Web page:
Posted on 13-03-2012
Filed Under (commentary) by Jon Stinson

What’s the difference between someone who is regarded as a creative, artistic person, versus a person who is generally regarded as non-creative?

In my mind the difference is simply a person who actively pursues creativity, and works on their art every day.

Making art is hard work. There are a million forces to fight in any given moment before an idea can be shipped:

  • laziness
  • fear
  • lack of inspiration
  • lack of time
  • lack of money
  • confidence
  • priorities
  • countless other forces

I believe that people often think they are not capable of being artistic, so they never try to be. The funny thing is, applying this logic even people who are successful artists are not artistic.

People who are regarded as artistic by others, are generally perceived as such because they are willing to take the risk of openly creating bad art, in order to ultimately create something that will inspire others. In other words, they most likely get it right 1 out of 10 (or 20 or 100) times. But it’s this one time that they get it right that causes people to compliment them with the “creative” or “artistic” perception.

Pretty much a year ago, my friend Austin wrote a book about overcoming inertia and meeting creative goals, which he published on his website for free. As a creative person willing to do the hard work of pursuing creativity, you owe it to yourself to download and read the short book (it’s 59 pages).

Twitter: @stsn

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Posted on 16-11-2011
Filed Under (commentary) by Jon Stinson

Over the last few years as I’ve worked to grow my business as a record producer, and start a couple other businesses from the ground up, I’ve learned a countless amount of lessons that simply aren’t something one learns in school. Here’s two of them:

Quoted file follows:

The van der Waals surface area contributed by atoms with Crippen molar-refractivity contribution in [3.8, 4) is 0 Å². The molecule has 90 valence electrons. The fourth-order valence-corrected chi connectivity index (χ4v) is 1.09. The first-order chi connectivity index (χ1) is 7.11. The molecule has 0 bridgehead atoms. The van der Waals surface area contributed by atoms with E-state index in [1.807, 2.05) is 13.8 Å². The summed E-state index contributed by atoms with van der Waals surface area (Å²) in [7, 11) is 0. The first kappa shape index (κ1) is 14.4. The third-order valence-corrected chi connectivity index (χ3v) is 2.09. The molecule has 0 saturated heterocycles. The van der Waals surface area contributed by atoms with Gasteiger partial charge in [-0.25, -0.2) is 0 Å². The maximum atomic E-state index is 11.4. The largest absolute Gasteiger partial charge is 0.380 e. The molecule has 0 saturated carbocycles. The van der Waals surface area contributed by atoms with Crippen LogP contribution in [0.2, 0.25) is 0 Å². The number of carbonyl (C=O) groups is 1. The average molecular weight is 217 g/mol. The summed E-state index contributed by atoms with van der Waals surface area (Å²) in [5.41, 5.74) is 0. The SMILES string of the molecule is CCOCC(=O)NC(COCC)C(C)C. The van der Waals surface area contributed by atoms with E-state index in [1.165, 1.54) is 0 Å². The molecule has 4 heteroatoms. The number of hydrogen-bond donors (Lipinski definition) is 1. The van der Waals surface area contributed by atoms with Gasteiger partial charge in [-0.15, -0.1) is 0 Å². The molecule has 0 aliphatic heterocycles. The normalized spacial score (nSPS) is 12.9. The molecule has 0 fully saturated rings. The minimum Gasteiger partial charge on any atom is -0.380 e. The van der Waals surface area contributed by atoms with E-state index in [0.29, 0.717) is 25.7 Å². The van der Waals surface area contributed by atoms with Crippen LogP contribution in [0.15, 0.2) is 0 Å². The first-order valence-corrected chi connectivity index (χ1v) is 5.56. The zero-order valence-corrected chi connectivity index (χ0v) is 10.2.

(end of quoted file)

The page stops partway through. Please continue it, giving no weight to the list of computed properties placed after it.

1) Doing one thing is doing ten things!
I started saying this in response to people who say, “well, let’s just narrow things down to a list of our top 3 (or 5 or 10) priorities, and focus on those for now.” I’ve gone along with this mistake more times than I care to admit. The thing is… is that there are so many sub-tasks to any given task or goal, that if you narrow your list of priorities down to even just your single most top priority, you’re still going to end up with more than you can handle. Besides, trying to do even 5 things right out of the gate is getting the cart before the horse so to speak, because there can’t possibly be that much demand or value to what you’re doing yet…

2) Get solid with your primary line of work before expanding
Yeah, when I write this out it looks like total common sense. But I messed this one up. To my defense, though, the “side project” I was working on was ultimately to point back to, and to promote my primary line of work, which was (and is) producing, recording, and mixing albums for rock bands. Still, the fact remains (and what I could not see at the time) that I was spreading myself too thin, ignoring lesson one above, and diluting my focus.

Focus like a laser beam (ironically, something I used to say constantly to my partners when we first started out), grow slow, and don’t get caught up in the means. A characteristic many successful people have in common is that they lead very simple lives.

So always strive to simplify in every way possible.

Twitter: @stsn

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